I won’t dwell too long on the sheer volume of hills on the run. Long ones. Short ones. Steep ones. Moderate ones. I ran and walked them all.
Along the way out (the run was an out-and-back), I was able to cheer on various Olympic racers as they headed back toward the finish. I found the girl who advised me to “find my zen”. (She looked like she had found hers. I don’t think I ever did). It was fun to give a peppy yell to them, but also tempting to just subtly cut the run short and double back behind them. No one would ever know…
(I didn’t do that).
Have we ever discussed bonking? I have done that- once. Bonked, I mean. The feeling then was one of disorientation. I remember asking, over and over, what mile we were on in the race. Ten seconds would pass, and I would ask again. I felt sick, and couldn’t make myself eat anything. Guess what happens when you exercise like no one ever should, on a fairly empty stomach? NOTHING GOOD.
So I was conscious of that as I ran. Checking in with myself to make sure I was still aware of how I felt, where I was, etc and so forth. I made myself choke down a Montana Huckleberry goo at the aid station. You know, in case the Nutri-Grain bar I had eaten five hours ago wasn’t enough. [Foreshadowing].
At about one and a half miles from the finish, my husband found me and ran with me. He talked to me about my pace, how to think about finishing, and the fact that I was almost finished. He prepped me for the “two baby hills” left. And he wasn’t lying- they really were baby hills. I left him behind (mostly because when he ran with me I kept having that urge to stop and drape myself on him. Like with that race volunteer. Or anyone else close to me who might be able to hold me up). At maybe a quarter mile from the finish, I saw my sister-in-law. She ran with me as well, encouraging me and talking me through that last stretch.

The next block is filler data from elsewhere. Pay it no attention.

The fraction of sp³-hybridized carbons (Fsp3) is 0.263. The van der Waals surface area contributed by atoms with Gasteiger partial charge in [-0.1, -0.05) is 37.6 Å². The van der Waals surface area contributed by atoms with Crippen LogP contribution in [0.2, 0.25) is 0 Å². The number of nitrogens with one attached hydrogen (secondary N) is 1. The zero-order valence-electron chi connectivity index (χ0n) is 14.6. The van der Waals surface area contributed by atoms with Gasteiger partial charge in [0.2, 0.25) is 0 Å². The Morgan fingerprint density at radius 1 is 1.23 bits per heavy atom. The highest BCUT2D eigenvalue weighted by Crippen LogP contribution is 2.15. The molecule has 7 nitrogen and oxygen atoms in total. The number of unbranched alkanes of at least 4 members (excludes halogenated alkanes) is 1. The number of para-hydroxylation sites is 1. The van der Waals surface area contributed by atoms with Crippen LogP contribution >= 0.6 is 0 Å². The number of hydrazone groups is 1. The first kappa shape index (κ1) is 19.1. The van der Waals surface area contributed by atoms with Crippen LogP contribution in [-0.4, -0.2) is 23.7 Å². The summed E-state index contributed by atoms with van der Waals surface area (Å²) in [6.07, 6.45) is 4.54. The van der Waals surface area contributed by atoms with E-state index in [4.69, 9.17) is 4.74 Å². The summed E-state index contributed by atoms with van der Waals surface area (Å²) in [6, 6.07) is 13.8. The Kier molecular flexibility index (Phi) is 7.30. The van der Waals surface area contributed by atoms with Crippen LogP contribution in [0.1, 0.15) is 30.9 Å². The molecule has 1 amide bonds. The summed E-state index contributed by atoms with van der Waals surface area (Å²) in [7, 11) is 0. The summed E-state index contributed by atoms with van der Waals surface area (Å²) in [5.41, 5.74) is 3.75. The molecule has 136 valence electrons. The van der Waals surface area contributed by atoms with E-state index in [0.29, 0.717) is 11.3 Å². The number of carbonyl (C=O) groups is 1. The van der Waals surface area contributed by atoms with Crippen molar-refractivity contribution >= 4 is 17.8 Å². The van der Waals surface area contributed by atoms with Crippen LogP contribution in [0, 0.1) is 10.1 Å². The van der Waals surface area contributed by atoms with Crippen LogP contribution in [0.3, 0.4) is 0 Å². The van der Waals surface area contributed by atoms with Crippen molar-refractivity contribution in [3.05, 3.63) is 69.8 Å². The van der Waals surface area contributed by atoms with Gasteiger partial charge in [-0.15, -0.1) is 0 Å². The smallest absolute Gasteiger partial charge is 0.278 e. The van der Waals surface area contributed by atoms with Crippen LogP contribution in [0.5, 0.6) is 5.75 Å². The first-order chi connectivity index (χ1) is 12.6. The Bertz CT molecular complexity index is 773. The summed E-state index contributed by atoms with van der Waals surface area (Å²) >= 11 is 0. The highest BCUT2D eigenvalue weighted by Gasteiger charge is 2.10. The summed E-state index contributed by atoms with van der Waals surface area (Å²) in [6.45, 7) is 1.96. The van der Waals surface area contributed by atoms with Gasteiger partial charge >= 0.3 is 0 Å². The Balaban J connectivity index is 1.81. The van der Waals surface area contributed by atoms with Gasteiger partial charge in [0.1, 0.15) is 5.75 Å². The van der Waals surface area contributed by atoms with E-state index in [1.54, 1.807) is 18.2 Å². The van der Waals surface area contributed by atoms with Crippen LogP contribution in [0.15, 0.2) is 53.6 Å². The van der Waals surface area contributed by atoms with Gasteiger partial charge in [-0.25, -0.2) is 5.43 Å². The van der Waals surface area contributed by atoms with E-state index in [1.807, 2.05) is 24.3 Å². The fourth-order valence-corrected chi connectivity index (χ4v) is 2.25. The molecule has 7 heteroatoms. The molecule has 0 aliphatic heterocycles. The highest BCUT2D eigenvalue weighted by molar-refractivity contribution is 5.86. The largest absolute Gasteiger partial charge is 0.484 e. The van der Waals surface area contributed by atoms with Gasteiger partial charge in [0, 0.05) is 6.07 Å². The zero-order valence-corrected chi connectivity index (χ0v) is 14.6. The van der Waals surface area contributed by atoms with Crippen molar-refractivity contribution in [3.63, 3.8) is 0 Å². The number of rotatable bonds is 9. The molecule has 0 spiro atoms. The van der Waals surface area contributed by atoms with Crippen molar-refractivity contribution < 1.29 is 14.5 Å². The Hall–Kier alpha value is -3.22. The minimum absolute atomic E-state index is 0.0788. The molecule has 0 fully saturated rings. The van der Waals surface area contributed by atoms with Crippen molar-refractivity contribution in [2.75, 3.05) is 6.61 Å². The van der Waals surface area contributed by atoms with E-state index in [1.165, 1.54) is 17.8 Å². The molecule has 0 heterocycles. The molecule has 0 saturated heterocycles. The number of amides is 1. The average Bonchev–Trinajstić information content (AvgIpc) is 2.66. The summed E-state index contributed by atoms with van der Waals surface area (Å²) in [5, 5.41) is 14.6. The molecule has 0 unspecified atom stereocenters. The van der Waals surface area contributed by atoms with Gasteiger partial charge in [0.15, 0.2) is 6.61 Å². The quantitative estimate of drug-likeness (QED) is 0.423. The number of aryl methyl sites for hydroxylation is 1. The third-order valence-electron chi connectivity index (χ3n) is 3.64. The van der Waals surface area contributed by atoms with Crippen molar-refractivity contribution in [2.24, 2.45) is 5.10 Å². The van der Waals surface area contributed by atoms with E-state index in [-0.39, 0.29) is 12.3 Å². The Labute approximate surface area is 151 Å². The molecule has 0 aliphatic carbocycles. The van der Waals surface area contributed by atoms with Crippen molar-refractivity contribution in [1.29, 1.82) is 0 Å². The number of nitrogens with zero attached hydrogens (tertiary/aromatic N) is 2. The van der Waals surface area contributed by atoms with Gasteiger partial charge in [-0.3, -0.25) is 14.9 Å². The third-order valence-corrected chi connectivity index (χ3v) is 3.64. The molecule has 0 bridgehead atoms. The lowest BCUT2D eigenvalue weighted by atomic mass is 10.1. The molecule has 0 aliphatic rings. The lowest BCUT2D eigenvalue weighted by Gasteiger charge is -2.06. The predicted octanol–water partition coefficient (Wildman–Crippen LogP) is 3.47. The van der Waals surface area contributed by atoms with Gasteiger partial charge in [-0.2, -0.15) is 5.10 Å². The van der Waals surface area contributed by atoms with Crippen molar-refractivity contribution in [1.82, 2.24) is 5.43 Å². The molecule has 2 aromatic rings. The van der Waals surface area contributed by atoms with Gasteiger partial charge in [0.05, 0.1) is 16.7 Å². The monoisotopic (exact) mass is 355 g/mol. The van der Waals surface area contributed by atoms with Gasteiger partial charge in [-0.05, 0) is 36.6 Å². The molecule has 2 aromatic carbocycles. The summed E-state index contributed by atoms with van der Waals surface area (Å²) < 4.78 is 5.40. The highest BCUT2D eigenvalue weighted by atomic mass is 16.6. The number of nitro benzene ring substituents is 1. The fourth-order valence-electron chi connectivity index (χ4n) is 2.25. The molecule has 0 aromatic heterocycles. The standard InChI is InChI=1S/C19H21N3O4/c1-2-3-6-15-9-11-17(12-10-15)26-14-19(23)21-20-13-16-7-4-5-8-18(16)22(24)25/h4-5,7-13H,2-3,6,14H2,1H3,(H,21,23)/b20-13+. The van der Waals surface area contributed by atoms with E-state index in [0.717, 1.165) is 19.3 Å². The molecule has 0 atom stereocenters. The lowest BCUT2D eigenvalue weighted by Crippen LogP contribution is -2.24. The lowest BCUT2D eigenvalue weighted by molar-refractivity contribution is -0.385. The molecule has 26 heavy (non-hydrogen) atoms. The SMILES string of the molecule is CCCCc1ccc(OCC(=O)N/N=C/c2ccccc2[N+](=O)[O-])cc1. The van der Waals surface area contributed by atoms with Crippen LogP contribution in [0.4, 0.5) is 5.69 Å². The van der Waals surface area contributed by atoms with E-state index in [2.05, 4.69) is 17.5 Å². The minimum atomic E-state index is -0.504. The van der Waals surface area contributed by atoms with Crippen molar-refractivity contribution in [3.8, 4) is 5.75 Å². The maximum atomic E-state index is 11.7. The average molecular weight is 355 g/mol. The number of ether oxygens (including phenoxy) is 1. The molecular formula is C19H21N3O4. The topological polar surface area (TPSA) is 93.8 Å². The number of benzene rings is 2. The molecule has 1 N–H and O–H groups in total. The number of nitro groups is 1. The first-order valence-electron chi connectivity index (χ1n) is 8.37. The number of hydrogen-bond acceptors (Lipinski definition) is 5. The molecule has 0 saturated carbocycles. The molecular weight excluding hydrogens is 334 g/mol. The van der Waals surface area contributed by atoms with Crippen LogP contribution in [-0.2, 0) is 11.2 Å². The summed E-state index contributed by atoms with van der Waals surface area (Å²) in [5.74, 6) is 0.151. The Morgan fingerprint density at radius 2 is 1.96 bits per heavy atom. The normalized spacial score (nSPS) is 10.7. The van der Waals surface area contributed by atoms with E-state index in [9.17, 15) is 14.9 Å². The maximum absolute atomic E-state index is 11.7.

Here’s a true fact: as we were running up the very last “baby hill” of the entire freaking race, I could see- with my own eyes- the arch of the finish line. You know, that big arch thing that you run under? It was in my view. And once I was finished with that stupid, teeny, tiny hill, I could practically spit on the finish line.
Well. As God is my witness, I could not will myself to run up that hill. I had to stop and walk for about four car lengths. Four. Not very far. But I could not summon the inner fortitude to just gut out those car lengths and finish with a run.
I liken it to my last labor experience. (Skip this part if you hate birth stories). During my last labor, my doctor told me that if he broke my water, I would be finished with labor in 20 minutes. 20 minutes of crazy-awful pain, and I’d be finished. Just gut it out and get it done. Did I do that, or did I will myself to hold steady and get that glorious epidural?
Epidural for the win! Why? Because I could not summon the will to just gut out 20 horrible minutes. Nor could I gut out those measly four car lengths. I just could not do it.
(I don’t know. It seems similar in my mind).
I walked to the top of the baby hill, then used momentum to propel myself across the finish. I had family members and friends, cheering me on. I almost ran over my four-year-old nephew, who was waiting to finish with me. Drunken giraffe…poor coordination…exhaustion…I am lucky I was holding my bowels at that point, much less not trampling the excited nephew underfoot.
[It did not escape my attention that at least half of the racers had already finished, packed up their gear, and left the park by the time I finished. It all took me about 3.5 hours. That is no joke. No joke at all. It turns out that I finished ahead of two 70-somethings. And no one else.]
Remember the Nutri-Grain bar? The goo? And (oh yeah) the coffee that morning? It all added up to feeling like crap. UNTIL I puked up the entire contents of my stomach on the side of Rt 64, two hours later. (Eastbound. In case you are wondering). Then, and only then, did I feel human again.
And that, my friends, is the story of my first (and final) Olympic Triathlon.